His Early Days

Theatre is an incredibly competitive field, and not many can simply drop everything and become successful as an actor or director. Sam Shepard was determined, however, to make a name for himself. He found his place in a theatre company in New York called La MaMa Experimental Theatre Club. They loved his work, and in 1964, he wrote his first play, Cowboys. Many more of his early works would be performed at LaMaMa, and Sam Shepard grew as a writer and as a theatre maker. Between 1964 and 1971, he wrote a total of sixteen plays. One of his earlier science fiction plays, The Unseen Hand, was later cited as being an important inspiration for the cult classic music The Rocky Horror Picture Show. Despite his humble origins, it seemed that Sam’s talent was taking him to new heights.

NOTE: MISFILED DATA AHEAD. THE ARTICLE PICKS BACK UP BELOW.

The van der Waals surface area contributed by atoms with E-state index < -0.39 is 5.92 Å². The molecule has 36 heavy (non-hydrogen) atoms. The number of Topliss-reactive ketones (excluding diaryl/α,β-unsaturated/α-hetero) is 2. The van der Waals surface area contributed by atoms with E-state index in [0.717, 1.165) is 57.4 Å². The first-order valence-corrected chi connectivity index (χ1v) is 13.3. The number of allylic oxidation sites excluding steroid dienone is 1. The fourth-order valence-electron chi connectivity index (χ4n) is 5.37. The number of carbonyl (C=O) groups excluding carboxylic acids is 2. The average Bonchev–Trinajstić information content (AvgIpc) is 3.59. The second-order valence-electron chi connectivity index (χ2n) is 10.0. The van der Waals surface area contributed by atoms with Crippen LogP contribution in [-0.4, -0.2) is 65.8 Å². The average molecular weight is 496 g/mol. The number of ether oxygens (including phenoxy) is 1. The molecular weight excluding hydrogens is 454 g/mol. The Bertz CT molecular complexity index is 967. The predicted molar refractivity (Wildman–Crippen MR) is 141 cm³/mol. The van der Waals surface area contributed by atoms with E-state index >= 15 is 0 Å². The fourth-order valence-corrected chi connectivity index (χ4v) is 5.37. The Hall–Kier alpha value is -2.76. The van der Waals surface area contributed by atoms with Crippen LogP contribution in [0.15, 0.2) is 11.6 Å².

The Golden Years

Between 1966 and 1984, Sam Shepard one a total of ten Obie Awards, the most prestigious award you can win for off-Broadway and off-off-Broadway theatrical work. Sam Shepard was the first person to ever win as many as ten Obie Awards. Even many decades later, he still holds the record for most Obie Awards ever won. In his so-called “golden years,” Sam Shepard wrote numerous amazing plays. Some of his most famous being Buried Child, True West, and A Lie of the Mind.

In 1979, his play Buried Child won the Pulitzer Prize for Drama. His name became legendary among theatre lovers across the nation, and his career only seemed to be growing greater. Of course, as sad as it is, nothing can last forever. We’re covering the tragic ending of Sam Shepards career in just a few minutes. Before we get to it, be sure to like this video and subscribe to the channel.